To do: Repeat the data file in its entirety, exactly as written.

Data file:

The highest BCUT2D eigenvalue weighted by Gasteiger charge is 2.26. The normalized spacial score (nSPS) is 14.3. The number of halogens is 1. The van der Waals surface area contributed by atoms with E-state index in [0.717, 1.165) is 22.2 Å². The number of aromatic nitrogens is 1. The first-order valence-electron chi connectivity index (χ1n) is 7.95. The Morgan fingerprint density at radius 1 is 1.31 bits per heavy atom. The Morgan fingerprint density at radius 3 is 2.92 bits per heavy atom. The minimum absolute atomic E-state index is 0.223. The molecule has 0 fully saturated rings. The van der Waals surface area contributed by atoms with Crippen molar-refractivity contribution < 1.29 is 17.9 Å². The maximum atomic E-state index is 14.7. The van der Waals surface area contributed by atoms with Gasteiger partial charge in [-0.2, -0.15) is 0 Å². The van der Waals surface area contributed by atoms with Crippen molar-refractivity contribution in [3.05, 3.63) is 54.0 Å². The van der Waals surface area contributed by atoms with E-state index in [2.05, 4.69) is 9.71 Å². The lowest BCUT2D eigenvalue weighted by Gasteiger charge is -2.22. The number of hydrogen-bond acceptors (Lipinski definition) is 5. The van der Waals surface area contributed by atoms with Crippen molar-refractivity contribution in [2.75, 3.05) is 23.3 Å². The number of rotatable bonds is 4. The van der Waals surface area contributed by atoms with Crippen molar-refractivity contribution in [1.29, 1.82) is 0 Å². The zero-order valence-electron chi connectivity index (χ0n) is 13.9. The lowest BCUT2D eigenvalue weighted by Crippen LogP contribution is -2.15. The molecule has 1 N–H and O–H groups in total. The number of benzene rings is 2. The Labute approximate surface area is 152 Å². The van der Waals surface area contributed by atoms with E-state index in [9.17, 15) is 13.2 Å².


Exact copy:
The highest BCUT2D eigenvalue weighted by Gasteiger charge is 2.26. The normalized spacial score (nSPS) is 14.3. The number of halogens is 1. The van der Waals surface area contributed by atoms with E-state index in [0.717, 1.165) is 22.2 Å². The number of aromatic nitrogens is 1. The first-order valence-electron chi connectivity index (χ1n) is 7.95. The Morgan fingerprint density at radius 1 is 1.31 bits per heavy atom. The Morgan fingerprint density at radius 3 is 2.92 bits per heavy atom. The minimum absolute atomic E-state index is 0.223. The molecule has 0 fully saturated rings. The van der Waals surface area contributed by atoms with Crippen molar-refractivity contribution < 1.29 is 17.9 Å². The maximum atomic E-state index is 14.7. The van der Waals surface area contributed by atoms with Gasteiger partial charge in [-0.2, -0.15) is 0 Å². The van der Waals surface area contributed by atoms with Crippen molar-refractivity contribution in [3.05, 3.63) is 54.0 Å². The van der Waals surface area contributed by atoms with E-state index in [2.05, 4.69) is 9.71 Å². The lowest BCUT2D eigenvalue weighted by Gasteiger charge is -2.22. The number of hydrogen-bond acceptors (Lipinski definition) is 5. The van der Waals surface area contributed by atoms with Crippen molar-refractivity contribution in [2.75, 3.05) is 23.3 Å². The number of rotatable bonds is 4. The van der Waals surface area contributed by atoms with Crippen molar-refractivity contribution in [1.29, 1.82) is 0 Å². The zero-order valence-electron chi connectivity index (χ0n) is 13.9. The lowest BCUT2D eigenvalue weighted by Crippen LogP contribution is -2.15. The molecule has 1 N–H and O–H groups in total. The number of benzene rings is 2. The Labute approximate surface area is 152 Å². The van der Waals surface area contributed by atoms with E-state index in [9.17, 15) is 13.2 Å².